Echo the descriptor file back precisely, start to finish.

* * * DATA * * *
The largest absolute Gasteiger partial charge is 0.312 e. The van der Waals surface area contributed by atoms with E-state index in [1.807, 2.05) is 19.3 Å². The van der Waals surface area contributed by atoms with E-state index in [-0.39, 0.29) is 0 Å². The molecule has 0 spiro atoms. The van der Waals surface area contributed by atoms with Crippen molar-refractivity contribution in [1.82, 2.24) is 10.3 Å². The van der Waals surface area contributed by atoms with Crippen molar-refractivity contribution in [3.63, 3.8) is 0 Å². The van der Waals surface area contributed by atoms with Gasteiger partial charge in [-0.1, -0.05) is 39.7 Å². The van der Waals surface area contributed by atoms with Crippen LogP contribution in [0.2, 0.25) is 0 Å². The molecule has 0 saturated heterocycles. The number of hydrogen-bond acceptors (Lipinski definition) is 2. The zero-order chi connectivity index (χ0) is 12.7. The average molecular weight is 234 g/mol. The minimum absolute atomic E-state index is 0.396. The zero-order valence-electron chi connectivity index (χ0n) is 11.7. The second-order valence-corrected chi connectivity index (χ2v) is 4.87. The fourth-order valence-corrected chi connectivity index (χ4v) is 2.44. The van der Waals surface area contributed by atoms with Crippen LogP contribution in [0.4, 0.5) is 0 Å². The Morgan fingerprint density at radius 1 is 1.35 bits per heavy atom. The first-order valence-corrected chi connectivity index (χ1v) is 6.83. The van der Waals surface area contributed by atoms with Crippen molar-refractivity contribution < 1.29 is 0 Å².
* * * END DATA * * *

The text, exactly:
The largest absolute Gasteiger partial charge is 0.312 e. The van der Waals surface area contributed by atoms with E-state index in [1.807, 2.05) is 19.3 Å². The van der Waals surface area contributed by atoms with E-state index in [-0.39, 0.29) is 0 Å². The molecule has 0 spiro atoms. The van der Waals surface area contributed by atoms with Crippen molar-refractivity contribution in [1.82, 2.24) is 10.3 Å². The van der Waals surface area contributed by atoms with Crippen molar-refractivity contribution in [3.63, 3.8) is 0 Å². The van der Waals surface area contributed by atoms with Gasteiger partial charge in [-0.1, -0.05) is 39.7 Å². The van der Waals surface area contributed by atoms with Crippen LogP contribution in [0.2, 0.25) is 0 Å². The molecule has 0 saturated heterocycles. The number of hydrogen-bond acceptors (Lipinski definition) is 2. The zero-order chi connectivity index (χ0) is 12.7. The average molecular weight is 234 g/mol. The minimum absolute atomic E-state index is 0.396. The zero-order valence-electron chi connectivity index (χ0n) is 11.7. The second-order valence-corrected chi connectivity index (χ2v) is 4.87. The fourth-order valence-corrected chi connectivity index (χ4v) is 2.44. The van der Waals surface area contributed by atoms with Crippen LogP contribution in [0.4, 0.5) is 0 Å². The Morgan fingerprint density at radius 1 is 1.35 bits per heavy atom. The first-order valence-corrected chi connectivity index (χ1v) is 6.83. The van der Waals surface area contributed by atoms with Crippen molar-refractivity contribution < 1.29 is 0 Å².